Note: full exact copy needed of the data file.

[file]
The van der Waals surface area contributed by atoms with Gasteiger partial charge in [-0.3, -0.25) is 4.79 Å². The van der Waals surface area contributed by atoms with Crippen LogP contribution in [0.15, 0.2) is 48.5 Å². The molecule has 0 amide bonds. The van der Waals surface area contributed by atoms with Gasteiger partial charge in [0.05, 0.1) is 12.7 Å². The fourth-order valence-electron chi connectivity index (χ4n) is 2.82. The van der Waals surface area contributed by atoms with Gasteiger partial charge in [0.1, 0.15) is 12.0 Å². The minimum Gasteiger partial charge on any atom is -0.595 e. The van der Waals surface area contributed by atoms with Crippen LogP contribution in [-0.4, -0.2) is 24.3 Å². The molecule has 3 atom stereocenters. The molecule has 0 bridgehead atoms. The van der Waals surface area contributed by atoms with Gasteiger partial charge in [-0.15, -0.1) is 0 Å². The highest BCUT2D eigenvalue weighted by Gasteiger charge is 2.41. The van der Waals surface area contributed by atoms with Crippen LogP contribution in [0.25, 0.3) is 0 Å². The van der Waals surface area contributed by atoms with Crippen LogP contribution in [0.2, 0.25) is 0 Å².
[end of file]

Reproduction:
The van der Waals surface area contributed by atoms with Gasteiger partial charge in [-0.3, -0.25) is 4.79 Å². The van der Waals surface area contributed by atoms with Crippen LogP contribution in [0.15, 0.2) is 48.5 Å². The molecule has 0 amide bonds. The van der Waals surface area contributed by atoms with Gasteiger partial charge in [0.05, 0.1) is 12.7 Å². The fourth-order valence-electron chi connectivity index (χ4n) is 2.82. The van der Waals surface area contributed by atoms with Gasteiger partial charge in [0.1, 0.15) is 12.0 Å². The minimum Gasteiger partial charge on any atom is -0.595 e. The van der Waals surface area contributed by atoms with Crippen LogP contribution in [-0.4, -0.2) is 24.3 Å². The molecule has 3 atom stereocenters. The molecule has 0 bridgehead atoms. The van der Waals surface area contributed by atoms with Gasteiger partial charge in [-0.15, -0.1) is 0 Å². The highest BCUT2D eigenvalue weighted by Gasteiger charge is 2.41. The van der Waals surface area contributed by atoms with Crippen LogP contribution in [0.25, 0.3) is 0 Å². The van der Waals surface area contributed by atoms with Crippen LogP contribution in [0.2, 0.25) is 0 Å².